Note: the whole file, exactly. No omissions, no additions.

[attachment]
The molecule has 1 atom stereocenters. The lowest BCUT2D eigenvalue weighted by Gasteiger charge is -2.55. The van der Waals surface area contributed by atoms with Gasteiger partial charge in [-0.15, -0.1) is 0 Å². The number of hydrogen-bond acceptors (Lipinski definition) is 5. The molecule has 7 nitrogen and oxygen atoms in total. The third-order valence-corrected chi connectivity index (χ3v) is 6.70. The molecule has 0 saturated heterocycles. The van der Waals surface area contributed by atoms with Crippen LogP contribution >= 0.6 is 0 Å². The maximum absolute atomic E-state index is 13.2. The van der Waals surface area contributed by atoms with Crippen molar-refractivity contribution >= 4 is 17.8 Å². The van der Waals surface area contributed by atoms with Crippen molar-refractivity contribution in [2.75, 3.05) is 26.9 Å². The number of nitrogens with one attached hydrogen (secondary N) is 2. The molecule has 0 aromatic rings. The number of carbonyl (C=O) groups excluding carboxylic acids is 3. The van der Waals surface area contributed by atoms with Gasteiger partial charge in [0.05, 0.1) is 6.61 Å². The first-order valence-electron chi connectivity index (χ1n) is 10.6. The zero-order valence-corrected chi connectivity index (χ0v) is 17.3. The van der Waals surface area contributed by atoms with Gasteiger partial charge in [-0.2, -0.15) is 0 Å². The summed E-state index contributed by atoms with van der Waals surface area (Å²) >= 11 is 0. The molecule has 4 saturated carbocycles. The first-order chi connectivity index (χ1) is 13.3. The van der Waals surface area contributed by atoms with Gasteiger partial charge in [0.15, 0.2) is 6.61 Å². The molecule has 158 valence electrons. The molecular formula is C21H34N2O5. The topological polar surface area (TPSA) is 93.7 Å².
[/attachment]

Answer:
The molecule has 1 atom stereocenters. The lowest BCUT2D eigenvalue weighted by Gasteiger charge is -2.55. The van der Waals surface area contributed by atoms with Gasteiger partial charge in [-0.15, -0.1) is 0 Å². The number of hydrogen-bond acceptors (Lipinski definition) is 5. The molecule has 7 nitrogen and oxygen atoms in total. The third-order valence-corrected chi connectivity index (χ3v) is 6.70. The molecule has 0 saturated heterocycles. The van der Waals surface area contributed by atoms with Crippen LogP contribution >= 0.6 is 0 Å². The maximum absolute atomic E-state index is 13.2. The van der Waals surface area contributed by atoms with Crippen molar-refractivity contribution >= 4 is 17.8 Å². The van der Waals surface area contributed by atoms with Crippen molar-refractivity contribution in [2.75, 3.05) is 26.9 Å². The number of nitrogens with one attached hydrogen (secondary N) is 2. The molecule has 0 aromatic rings. The number of carbonyl (C=O) groups excluding carboxylic acids is 3. The van der Waals surface area contributed by atoms with Gasteiger partial charge in [0.05, 0.1) is 6.61 Å². The first-order valence-electron chi connectivity index (χ1n) is 10.6. The zero-order valence-corrected chi connectivity index (χ0v) is 17.3. The van der Waals surface area contributed by atoms with Gasteiger partial charge in [-0.2, -0.15) is 0 Å². The summed E-state index contributed by atoms with van der Waals surface area (Å²) >= 11 is 0. The molecule has 4 saturated carbocycles. The first-order chi connectivity index (χ1) is 13.3. The van der Waals surface area contributed by atoms with Gasteiger partial charge in [0.15, 0.2) is 6.61 Å². The molecule has 158 valence electrons. The molecular formula is C21H34N2O5. The topological polar surface area (TPSA) is 93.7 Å².